We underestimate the importance of culture as an international language

We have an unhappy record of underestimating the importance of culture as an international language. This is short sighted both in terms of our external influence and in terms of our own psyche. We are so wedded to the idea of commercial viability that we see no other measure. From my own experience this is totally different to the attitude in Germany. (The German foreign minister, Frank-Walter Steinmeier, went on a recent mission to Riyadh and Tehran and filled his small plane not with ‘leaders of industry’ but with people from the world of art, film, museums and literature, with the reasoning that they are the people who best contribute to international understanding.)

We know that manufacturing is no longer the base of our wealth; we also know that the financial sector is an unreliable animal and are continuously told that we will depend increasingly on our creative abilities in all sectors. If this is the case, the idea of insularity doesn’t seem compatible with our future either from a commercial or cultural perspective.

If we accidentally complete our isolation from Europe, please don’t let us imagine that this creates a new openness to the rest of the world – isolation is isolation. We would not only give up the distinct practical advantages of collaboration but the social, political and intellectual advantages too. We cannot continue to maintain the attitude that ‘Europe’ is Brussels; a faceless bureaucratic administration legislating on the length of bananas, because it is clearly first and foremost a continent linked together by a common history, committed to sharing political and cultural visions.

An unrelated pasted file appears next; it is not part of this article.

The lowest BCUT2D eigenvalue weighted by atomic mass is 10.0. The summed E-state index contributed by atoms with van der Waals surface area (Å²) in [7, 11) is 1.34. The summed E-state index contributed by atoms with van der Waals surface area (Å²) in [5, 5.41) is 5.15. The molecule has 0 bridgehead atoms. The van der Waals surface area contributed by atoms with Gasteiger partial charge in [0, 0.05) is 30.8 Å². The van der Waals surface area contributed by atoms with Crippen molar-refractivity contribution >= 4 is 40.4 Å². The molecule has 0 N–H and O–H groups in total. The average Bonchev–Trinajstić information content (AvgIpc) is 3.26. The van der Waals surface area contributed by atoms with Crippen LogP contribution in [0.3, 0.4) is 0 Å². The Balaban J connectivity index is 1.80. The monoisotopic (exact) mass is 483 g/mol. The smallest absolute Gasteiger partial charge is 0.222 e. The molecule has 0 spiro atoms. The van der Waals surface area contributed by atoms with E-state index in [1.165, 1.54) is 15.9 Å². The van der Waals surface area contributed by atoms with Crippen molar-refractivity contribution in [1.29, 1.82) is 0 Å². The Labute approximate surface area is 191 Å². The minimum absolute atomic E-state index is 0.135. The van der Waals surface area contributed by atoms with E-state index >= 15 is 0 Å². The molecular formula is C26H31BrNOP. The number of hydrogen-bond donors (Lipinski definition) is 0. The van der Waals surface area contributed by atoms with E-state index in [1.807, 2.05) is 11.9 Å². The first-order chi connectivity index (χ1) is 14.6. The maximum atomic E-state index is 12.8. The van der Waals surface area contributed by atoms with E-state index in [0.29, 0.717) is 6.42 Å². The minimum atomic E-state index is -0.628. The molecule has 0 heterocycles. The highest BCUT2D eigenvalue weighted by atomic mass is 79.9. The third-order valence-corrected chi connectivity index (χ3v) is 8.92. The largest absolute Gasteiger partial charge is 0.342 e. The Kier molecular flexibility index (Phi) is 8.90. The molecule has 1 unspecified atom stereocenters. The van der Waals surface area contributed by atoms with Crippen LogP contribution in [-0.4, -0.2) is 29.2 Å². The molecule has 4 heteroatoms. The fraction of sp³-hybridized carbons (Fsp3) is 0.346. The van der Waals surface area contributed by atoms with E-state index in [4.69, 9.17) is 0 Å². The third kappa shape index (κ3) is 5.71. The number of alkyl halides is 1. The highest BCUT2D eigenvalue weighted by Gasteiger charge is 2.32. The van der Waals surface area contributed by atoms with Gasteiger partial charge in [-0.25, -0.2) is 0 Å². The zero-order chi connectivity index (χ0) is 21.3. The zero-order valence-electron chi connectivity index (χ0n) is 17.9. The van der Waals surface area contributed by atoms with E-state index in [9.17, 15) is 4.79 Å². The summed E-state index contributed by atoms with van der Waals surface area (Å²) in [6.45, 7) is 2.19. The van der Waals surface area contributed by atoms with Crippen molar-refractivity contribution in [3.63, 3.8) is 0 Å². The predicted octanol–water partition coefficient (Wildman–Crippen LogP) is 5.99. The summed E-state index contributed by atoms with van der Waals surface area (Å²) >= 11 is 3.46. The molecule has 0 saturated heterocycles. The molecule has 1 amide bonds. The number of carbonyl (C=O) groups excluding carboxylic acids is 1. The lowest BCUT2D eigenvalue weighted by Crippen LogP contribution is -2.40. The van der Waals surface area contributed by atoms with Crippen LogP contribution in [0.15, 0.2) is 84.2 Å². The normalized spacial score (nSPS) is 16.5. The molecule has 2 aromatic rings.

• 3 Comments

Readers' comments (3)

  • Hear! hear!. I resonate with everything you say. I am so pleased that you have made the cultural point.
    I've lived in the States, and believe me, the UK is so unimportant in the lives and consciousness of Americans. My son has lived and worked in Europe ('going over there, taking their jobs, using their services...') . My husband who is from a soldiering and airforce family background, has also listed the attrition on his family through European wars, and has observed that he is the first of his family for some time not to, as he puts it "spill my guts out on some Flanders field". The interconnection of communication business, commerce and culture under the EEC and EU have rendered this far less likely.
    There are so many untruths and half-truths about Europe. The 'unelected' Commission is a civil service ( but ours too is unelected) but its proposals can be voted down by MEPS . MEPS are elected and ought to take part in the Parliament on behalf of their constituency, unlike some UKIP MEPS: no wonder we are less represented than we should be. The Commission has a myth busters site - see this for the real truth about bendy bananas. http://www.europarl.org.uk/en/media/euromyths/bendybananas.htmltml

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  • Brexit or independence and autonomy doesn’t mean isolation any more than it does for the existing independence of the almost 200 countries outside the EU.

    It means the UK reconnects globally and political decisions are made in a relatively democratic UK with all its imperfections, rather than in Brussels with its anti-democratic, corrupt, bureaucratic “culture” that is trying to harness a lot of squabbling fascist pre-war dictatorships within one enormous fascist dictatorship. The EU is trying to keep the lid on the pressure cooker rather than turning down the heat and correcting the root cause of a Platonic ideological tradition of rule from the top down.